Letter to the Editor

COVID-19 in a remote village in a tropical forest – a note

AUTHORS

Won Sriwijitalai1 PhD, Private Academic Consultant *

name here
Viroj Wiwanitkit2
MD, Professor

CORRESPONDENCE

*Dr Won Sriwijitalai

AFFILIATIONS

1 Private Academic Practice, Bangkok Thailand

2 Dr DY Patil University, Pune, India; Hainan Medical University, China; and Joseph Ayobabalola University, Ikeji-Arakeji, Nigeria

PUBLISHED

3 July 2020 Volume 20 Issue 3

HISTORY

RECEIVED: 8 April 2020

REVISED: 13 May 2020

ACCEPTED: 13 May 2020

CITATION

Sriwijitalai W, Wiwanitkit V.  COVID-19 in a remote village in a tropical forest – a note . Rural and Remote Health 2020; 20: 6014. https://doi.org/10.22605/RRH6014

AUTHOR CONTRIBUTIONSgo to url

ETHICS APPROVAL

Not applicable

This work is licensed under a Creative Commons Attribution 4.0 International Licence


full article:

Dear Editor

COVID-19 is an important pandemic disease affecting more than 200 countries around the world. Crowded areas in cities are places where there is high risk of disease spread. Nevertheless, this respiratory disease is also detectable in rural areas. Here, the authors would like to share an observation on local data on disease outbreak in Thailand, the second country in which the disease occurred1.

The outbreak occurred in a rural forest village, more than 100 km from the nearest city centre. The village is in the Chachoengsao province of Thailand, in a tropical forest area known as Khao Ang Rue Nai Wildlife Sanctuary (GPS coordinates 13.596068, 101.688146). The village area is 153 km2 and has a local population of 4305. The first COVID-19 case was a man returning from a Muay Thai fight at a boxing stadium (area 500 m2, attendant capacity 5000), which was the starting point of the nationwide outbreak in Thailand.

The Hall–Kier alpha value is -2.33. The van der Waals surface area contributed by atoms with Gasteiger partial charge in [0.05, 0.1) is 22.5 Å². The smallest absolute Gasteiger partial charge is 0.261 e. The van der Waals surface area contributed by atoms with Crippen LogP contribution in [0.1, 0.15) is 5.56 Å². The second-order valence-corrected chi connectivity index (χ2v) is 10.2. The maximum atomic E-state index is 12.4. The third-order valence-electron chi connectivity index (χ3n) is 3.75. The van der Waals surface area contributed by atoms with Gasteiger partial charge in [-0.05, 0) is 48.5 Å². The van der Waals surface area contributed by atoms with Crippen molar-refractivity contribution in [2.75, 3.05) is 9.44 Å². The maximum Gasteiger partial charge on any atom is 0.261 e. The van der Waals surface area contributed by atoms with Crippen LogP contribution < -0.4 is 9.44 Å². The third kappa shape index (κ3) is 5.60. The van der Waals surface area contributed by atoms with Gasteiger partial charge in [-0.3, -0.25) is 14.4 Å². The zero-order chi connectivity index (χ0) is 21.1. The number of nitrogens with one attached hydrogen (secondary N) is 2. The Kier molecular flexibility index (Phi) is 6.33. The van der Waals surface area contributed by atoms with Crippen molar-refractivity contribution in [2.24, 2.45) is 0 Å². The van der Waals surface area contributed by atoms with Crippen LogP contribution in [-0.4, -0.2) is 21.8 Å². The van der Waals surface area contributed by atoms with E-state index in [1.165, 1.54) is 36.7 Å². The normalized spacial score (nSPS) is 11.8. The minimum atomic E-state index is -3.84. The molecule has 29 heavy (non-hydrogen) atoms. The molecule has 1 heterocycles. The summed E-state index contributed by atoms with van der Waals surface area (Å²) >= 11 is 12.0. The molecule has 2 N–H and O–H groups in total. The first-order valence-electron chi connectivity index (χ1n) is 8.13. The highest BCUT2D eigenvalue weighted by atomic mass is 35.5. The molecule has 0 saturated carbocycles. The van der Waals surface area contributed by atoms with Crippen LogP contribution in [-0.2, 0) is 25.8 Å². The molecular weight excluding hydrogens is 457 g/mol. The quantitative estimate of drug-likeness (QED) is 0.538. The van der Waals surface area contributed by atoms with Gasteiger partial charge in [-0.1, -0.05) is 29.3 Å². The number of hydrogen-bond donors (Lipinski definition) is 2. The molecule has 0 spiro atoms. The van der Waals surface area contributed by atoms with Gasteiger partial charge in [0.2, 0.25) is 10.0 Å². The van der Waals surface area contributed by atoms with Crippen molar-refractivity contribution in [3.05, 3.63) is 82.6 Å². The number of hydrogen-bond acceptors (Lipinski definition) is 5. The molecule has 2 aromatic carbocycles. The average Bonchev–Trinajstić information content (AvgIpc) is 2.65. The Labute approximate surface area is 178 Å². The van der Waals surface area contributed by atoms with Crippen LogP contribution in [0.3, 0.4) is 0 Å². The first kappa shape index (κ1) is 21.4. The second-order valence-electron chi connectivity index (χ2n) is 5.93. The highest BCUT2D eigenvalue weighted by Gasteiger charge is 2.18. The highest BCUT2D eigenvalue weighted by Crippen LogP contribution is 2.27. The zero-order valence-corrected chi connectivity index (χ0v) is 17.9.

The local Thai Center of Disease Control confirmed the outbreak using standard epidemiological techniques and stated that the infection was due to the crowded, contaminated environment in the stadium during the boxing fight. The first infected person went back to the forest village and spread the virus to 10 close contacts in the village; all people in this village were quarantined. A curfew was implemented by the local provincial administrator for 2 weeks and there has been no disease spread in the village.

Although the village is a loosely populated rural village, all villagers live in crowded family groups in a specific small part of the main area of the village (the remaining area is used for agricultural farming) and it might have been the starting point of a COVID-19 outbreak in this part of Thailand. Forested village areas in tropical countries are known for the possibility of outbreaks of some jungle-related diseases, especially for malaria2,3. However, the occurrence of respiratory virus infection is infrequently mentioned.

To the best of the authors’ knowledge, this is the first report on a COVID-19 outbreak in a remote village in tropical forest. It shows that outbreaks of COVID-19 are possible in remote rural villages.

Won Sriwijitalai, Bangkok, Thailand; and Viroj Wiwanitkit, Dr DY Patil University, Pune, India; Hainan Medical University, China; and Joseph Ayobabalola University, Ikeji-Arakeji, Nigeria

references:

1 Yasri S, Wiwanitkit V. Wuhan coronavirus outbreak and imported case. [Editorial.]. Advance Tropical Medicine and Public Health International 2019; 9: 1-2.
2 Edwards HM, Sriwichai P, Kirabittir K, Prachumsri J, Chavez IF, Hii J. Transmission risk beyond the village: entomological and human factors contributing to residual malaria transmission in an area approaching malaria elimination on the Thailand-Myanmar border. Malaria Journal 2019; 18(1): 221. https://doi.org/10.1186/s12936-019-2852-5 PMid:31262309
3 Inthavong N, Nonaka D, Kounnavong S, Iwagami M, Phommala S, Kobayashi J, et al. Individual and household factors associated with incidences of village malaria in Xepon district, Savannakhet province, Lao PDR. Tropical Medicine and Health 2017; 45: 36. https://doi.org/10.1186/s41182-017-0077-2 PMid:29151802